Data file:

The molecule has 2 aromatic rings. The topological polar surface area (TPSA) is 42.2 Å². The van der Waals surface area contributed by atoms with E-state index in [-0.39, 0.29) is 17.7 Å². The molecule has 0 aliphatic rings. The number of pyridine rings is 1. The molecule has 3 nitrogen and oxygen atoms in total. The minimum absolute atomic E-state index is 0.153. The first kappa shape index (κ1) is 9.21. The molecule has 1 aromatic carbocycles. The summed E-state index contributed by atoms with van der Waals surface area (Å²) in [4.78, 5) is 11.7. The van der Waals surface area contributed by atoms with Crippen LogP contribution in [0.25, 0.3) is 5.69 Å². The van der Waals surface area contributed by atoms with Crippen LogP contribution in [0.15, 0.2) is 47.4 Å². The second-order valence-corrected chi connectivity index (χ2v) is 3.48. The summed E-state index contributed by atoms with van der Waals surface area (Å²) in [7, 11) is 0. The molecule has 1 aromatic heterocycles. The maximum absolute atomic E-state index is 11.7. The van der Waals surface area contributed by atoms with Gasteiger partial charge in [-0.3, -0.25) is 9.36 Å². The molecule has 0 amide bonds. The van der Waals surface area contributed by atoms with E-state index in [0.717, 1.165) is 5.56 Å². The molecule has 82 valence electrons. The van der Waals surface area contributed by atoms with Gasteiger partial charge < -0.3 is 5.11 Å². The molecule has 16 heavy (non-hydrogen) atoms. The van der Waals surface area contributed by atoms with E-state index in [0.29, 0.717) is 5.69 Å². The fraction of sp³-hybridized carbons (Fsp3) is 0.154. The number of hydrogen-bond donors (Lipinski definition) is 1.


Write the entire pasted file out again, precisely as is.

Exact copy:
The molecule has 2 aromatic rings. The topological polar surface area (TPSA) is 42.2 Å². The van der Waals surface area contributed by atoms with E-state index in [-0.39, 0.29) is 17.7 Å². The molecule has 0 aliphatic rings. The number of pyridine rings is 1. The molecule has 3 nitrogen and oxygen atoms in total. The minimum absolute atomic E-state index is 0.153. The first kappa shape index (κ1) is 9.21. The molecule has 1 aromatic carbocycles. The summed E-state index contributed by atoms with van der Waals surface area (Å²) in [4.78, 5) is 11.7. The van der Waals surface area contributed by atoms with Crippen LogP contribution in [0.25, 0.3) is 5.69 Å². The van der Waals surface area contributed by atoms with Crippen LogP contribution in [0.15, 0.2) is 47.4 Å². The second-order valence-corrected chi connectivity index (χ2v) is 3.48. The summed E-state index contributed by atoms with van der Waals surface area (Å²) in [7, 11) is 0. The molecule has 1 aromatic heterocycles. The maximum absolute atomic E-state index is 11.7. The van der Waals surface area contributed by atoms with Gasteiger partial charge in [-0.3, -0.25) is 9.36 Å². The molecule has 0 amide bonds. The van der Waals surface area contributed by atoms with E-state index in [0.717, 1.165) is 5.56 Å². The molecule has 82 valence electrons. The van der Waals surface area contributed by atoms with Gasteiger partial charge < -0.3 is 5.11 Å². The molecule has 16 heavy (non-hydrogen) atoms. The van der Waals surface area contributed by atoms with E-state index in [0.29, 0.717) is 5.69 Å². The fraction of sp³-hybridized carbons (Fsp3) is 0.154. The number of hydrogen-bond donors (Lipinski definition) is 1.